With the Supreme Court likely to soon strike down Roe v. Wade, abortion rights activists, researchers and providers are pointing to “self-managed abortion” — ending a pregnancy on one’s own, without a doctor — as the likely future of abortion access in states that ban or heavily restrict the procedure.
And in particular, they are emphasizing the power of medication abortion, a two-pill regimen that can be used to safely end a pregnancy without a doctor’s supervision, as a way for people to access care, even in states where abortion is outlawed.
The research is clear that medication abortions can safely be done from home, and, as of last year, medication abortion is the most common method of ending a pregnancy. The pills are most effective for patients within the first trimester. Some providers — most famously the Austria-based Aid Access — are already prepared to distribute abortion pills to people in the United States who cannot access them in their home states.
Advocates have been working for years to raise awareness. But researchers and some abortion providers still worry that patients may not know about pills as an option, or have the resources in place to safely access them — citing a knowledge gap that could disadvantage many of the people who seek abortions in heavily restrictive states. Raising awareness, they said, is now a critical priority for reproductive health providers.
“Information is probably the biggest hurdle,” said Ushma Updadhyay, an associate professor at the University of California San Francisco who has studied self-managed abortion extensively. “First, a lot of people still don’t know you can have an abortion with pills. Second is the knowledge that it is safe and you can order them online. And Aid Access is really the only game in town.”
Both awareness and interest appear to be climbing. After the draft of the Supreme Court’s decision leaked, traffic soared at the websites for Aid Access and Plan C, another organization that helps people find medication abortion pills. Research from Texas shows that after major abortion restrictions took effect — in 2020, when Gov. Greg Abbott cited the COVID-19 pandemic to temporarily ban abortion provision, and again this past fall, when the state’s six-week abortion ban took effect — more people in the state turned to Aid Access in particular.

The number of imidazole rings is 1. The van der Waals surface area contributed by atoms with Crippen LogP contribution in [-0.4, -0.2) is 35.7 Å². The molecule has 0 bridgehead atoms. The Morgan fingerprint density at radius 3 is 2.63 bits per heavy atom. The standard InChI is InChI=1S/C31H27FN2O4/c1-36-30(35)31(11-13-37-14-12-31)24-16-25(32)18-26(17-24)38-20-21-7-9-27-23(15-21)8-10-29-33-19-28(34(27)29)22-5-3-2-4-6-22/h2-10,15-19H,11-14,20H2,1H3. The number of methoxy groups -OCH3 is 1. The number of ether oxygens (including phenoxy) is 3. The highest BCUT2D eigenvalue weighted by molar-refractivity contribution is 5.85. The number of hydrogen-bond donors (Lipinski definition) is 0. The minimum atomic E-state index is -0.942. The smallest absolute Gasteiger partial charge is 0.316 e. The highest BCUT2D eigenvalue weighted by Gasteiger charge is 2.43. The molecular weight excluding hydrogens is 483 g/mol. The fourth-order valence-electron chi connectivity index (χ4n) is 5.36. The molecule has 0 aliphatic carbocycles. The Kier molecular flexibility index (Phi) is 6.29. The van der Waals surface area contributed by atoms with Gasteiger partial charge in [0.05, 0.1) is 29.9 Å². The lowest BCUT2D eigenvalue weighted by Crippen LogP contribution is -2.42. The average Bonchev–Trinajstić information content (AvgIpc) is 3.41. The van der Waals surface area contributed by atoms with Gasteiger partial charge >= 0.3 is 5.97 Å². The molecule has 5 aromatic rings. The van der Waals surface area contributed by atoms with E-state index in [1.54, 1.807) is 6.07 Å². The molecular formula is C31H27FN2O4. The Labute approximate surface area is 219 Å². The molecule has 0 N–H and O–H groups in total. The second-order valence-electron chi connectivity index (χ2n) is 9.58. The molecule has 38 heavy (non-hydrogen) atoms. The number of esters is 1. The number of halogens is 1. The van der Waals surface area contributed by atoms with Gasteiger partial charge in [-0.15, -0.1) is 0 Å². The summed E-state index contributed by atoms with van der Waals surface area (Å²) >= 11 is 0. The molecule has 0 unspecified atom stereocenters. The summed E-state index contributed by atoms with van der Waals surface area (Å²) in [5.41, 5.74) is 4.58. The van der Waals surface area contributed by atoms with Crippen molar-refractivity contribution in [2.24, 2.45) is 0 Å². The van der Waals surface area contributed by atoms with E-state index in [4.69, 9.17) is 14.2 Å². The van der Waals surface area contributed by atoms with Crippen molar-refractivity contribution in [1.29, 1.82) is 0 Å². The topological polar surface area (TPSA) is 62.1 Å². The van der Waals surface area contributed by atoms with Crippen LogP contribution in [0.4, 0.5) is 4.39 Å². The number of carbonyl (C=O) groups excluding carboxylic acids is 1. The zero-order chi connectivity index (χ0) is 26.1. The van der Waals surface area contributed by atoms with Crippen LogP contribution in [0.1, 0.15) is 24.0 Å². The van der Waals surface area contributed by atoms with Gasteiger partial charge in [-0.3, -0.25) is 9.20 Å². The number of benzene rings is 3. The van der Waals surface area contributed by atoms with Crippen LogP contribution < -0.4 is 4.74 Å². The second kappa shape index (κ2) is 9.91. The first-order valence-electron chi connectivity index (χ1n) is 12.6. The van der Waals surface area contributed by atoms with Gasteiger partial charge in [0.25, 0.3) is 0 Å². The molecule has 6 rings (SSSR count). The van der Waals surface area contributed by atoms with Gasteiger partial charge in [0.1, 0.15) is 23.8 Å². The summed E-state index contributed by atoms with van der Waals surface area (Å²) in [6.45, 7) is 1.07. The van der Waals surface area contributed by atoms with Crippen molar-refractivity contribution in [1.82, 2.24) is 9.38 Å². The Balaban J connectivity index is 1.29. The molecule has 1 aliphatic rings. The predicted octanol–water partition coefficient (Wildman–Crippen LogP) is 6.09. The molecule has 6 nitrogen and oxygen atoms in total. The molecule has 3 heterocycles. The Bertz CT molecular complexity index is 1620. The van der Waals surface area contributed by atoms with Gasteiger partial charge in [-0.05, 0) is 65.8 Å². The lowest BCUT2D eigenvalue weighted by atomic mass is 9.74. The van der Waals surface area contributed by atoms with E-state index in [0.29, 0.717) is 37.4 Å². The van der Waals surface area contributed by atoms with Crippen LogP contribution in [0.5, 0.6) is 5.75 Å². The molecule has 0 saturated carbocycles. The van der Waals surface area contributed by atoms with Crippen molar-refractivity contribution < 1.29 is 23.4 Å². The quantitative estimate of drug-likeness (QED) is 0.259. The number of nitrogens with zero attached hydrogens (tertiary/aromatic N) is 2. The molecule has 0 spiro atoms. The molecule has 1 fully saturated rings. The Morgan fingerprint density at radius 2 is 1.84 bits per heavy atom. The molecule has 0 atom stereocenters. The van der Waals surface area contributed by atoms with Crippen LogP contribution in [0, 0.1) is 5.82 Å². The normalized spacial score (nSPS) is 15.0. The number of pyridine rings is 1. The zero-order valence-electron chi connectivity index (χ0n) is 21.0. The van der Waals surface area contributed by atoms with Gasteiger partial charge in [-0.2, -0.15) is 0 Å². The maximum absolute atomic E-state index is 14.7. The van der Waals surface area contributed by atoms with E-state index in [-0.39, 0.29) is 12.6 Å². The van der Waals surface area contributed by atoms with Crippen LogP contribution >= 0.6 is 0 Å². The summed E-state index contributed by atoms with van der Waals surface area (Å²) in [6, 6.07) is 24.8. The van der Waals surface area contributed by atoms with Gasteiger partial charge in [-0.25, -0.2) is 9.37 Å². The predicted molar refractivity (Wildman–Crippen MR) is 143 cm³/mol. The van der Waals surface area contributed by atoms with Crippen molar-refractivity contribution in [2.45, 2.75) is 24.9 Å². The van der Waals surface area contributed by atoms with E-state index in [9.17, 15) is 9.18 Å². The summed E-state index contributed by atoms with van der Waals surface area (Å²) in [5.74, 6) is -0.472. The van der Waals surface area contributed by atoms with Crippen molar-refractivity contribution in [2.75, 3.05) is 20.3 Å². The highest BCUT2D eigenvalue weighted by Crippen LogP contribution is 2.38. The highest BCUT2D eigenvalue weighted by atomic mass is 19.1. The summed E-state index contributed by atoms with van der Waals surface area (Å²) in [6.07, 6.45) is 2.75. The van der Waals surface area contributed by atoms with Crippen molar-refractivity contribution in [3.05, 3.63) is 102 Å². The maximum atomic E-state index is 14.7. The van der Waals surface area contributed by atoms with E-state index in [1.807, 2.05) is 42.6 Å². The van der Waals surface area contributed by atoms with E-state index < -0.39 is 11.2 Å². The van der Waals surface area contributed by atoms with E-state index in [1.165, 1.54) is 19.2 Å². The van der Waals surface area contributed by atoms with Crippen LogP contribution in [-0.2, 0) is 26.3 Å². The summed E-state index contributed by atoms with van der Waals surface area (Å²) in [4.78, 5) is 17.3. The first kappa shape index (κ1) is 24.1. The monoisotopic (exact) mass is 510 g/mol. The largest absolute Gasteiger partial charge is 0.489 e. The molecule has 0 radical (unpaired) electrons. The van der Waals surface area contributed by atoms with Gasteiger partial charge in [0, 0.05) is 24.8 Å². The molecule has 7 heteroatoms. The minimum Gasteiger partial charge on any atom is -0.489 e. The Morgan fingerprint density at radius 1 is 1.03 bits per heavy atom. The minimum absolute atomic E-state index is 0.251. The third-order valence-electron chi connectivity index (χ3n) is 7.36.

But it’s not necessarily clear who knows that those resources exist. Plan C’s website, for instance, saw a surge in visitors from Texas and California, even though California is unlikely to ban or restrict abortion access in the near future.
“I’m hopeful more folks will get the information,” said Anna Bernstein, a health care policy fellow at The Century Foundation, a progressive think tank. “But whether that will get to the folks who need it the most — I don’t know if we can say that.”
There is little research on who are the people most likely to find medications as a means of self-managing. Geography can help: Studies have suggested that in Texas, people who live near the border — and are able to cross over and buy pills from Mexican pharmacies – are more likely to find at least misoprostol, one of the two pills used in medication abortion. (Misoprostol can be used by itself to induce an abortion, but is more effective when paired with the other pill, mifepristone.)
But still, some abortion clinic staffers said they worried that people with lower incomes might be disadvantaged in finding medications.
“Some people will be able to access more resources than others or their community will be able to refer them to places like Aid Access,” said Andrea Gallegos, the executive administrator for Tulsa Women’s Clinic, in Oklahoma, and Alamo Women’s Reproductive Clinic, in San Antonio. “Whereas someone who is in a poorer community may not receive those resources.”
Researchers and health care providers point out that even now, medication is not the only way people are trying to self-manage their abortions. As recently as 2017, the majority of people who attempted to end pregnancies on their own were doing so without pills.